Not since Ayn Rand's Atlas Shrugged has a political philosophy been so strongly presented by fictional characters. Sam-a far more optimistic view of the human condition-illuminates an enlightened path to the stars and beyond.
Sam, a homeless veteran, bites off and swallows a finger every day to dramatically demonstrate his abhorrence of war and the idiots who glorify it.
His ordeal goes viral as it is covered by a political columnist, who reports the mutilations and what Sam has to say each day about war, government, and corrupt officials.
Aided by Aileana, a retired Navy nurse who cares for Sam, they write a social and political philosophy covering a wide range of issues, about which Sam offers a depth of wisdom from "outside the box."
The writing collaboration becomes a love story, as Sam and Aileana marry and strive together to make the world a better place for their daughter and all those who share it.
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About the Author
For more than 45 years, William John Cox has written extensively on law, politics, philosophy, and the human condition. During that time, he vigorously pursued a career in law enforcement, public policy, and the law.
As a police officer, he was an early leader in the "New Breed" movement to professionalize law enforcement. Cox wrote the Policy Manual of the Los Angeles Police Department and the introductory chapters of the Police Task Force Report of the National Advisory Commission on Criminal Justice Standards and Goals, which continues to define the role of the police in America.
As an attorney, Cox worked for the U.S. Department of Justice to implement national standards and goals, prosecuted cases for the Los Angeles County District Attorney's Office, and operated a public interest law practice primarily dedicated to the defense of young people.
Professionally, Cox volunteered pro bono services in several landmark legal cases. In 1979, he filed a class-action lawsuit on behalf of all citizens directly in the U.S. Supreme Court alleging that the government no longer represented the voters who elected it. As a remedy, Cox urged the Court to require national policy referendums to be held in conjunction with presidential elections.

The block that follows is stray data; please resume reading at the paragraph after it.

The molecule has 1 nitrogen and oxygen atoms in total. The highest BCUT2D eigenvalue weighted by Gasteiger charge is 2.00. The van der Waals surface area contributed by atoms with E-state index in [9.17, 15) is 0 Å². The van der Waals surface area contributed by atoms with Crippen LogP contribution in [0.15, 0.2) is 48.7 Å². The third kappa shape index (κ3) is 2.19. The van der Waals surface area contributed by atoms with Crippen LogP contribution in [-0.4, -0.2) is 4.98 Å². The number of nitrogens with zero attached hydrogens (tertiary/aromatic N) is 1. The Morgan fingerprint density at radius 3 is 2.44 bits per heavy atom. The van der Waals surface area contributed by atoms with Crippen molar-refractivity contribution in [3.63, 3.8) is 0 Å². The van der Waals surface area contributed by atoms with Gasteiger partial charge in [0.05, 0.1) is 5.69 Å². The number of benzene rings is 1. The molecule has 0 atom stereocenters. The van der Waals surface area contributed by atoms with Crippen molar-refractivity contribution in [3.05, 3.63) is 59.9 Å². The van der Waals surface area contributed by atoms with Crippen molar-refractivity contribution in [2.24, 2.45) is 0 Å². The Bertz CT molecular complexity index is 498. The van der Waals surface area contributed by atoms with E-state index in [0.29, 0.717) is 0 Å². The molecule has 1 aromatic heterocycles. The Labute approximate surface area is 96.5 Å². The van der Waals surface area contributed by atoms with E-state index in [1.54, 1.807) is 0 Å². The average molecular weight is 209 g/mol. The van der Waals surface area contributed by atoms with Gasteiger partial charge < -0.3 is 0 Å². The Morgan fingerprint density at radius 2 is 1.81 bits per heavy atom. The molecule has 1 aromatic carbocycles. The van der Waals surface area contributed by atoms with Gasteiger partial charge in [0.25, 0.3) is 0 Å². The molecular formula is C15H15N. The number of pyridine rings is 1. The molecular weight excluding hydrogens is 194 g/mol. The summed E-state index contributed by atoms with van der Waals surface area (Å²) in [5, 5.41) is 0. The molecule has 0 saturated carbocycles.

In 1981, representing a Jewish survivor of Auschwitz, Cox investigated and successfully sued a group of radical right-wing organizations which denied the Holocaust. The case was the subject of the Turner Network Television motion picture, Never Forget.
Cox later represented a secret client and arranged the publication of almost 1,800 photographs of ancient manuscripts that had been kept from the public for more than 40 years. A Facsimile Edition of the Dead Sea Scrolls was published in November 1991.
Cox concluded his legal career as a Supervising Trial Counsel for the State Bar of California. There, he led a team of attorneys and investigators which prosecuted attorneys accused of serious misconduct and criminal gangs engaged in the illegal practice of law. He retired in 2007.
Continuing to concentrate on political and social issues since his retirement, Cox has lectured, taught classes at the university level, and produced a series of articles and books. His primary initiative is the United States Voters' Rights Amendment (www.usvra.us & www.y4vra.org).
See Wikipedia for more background.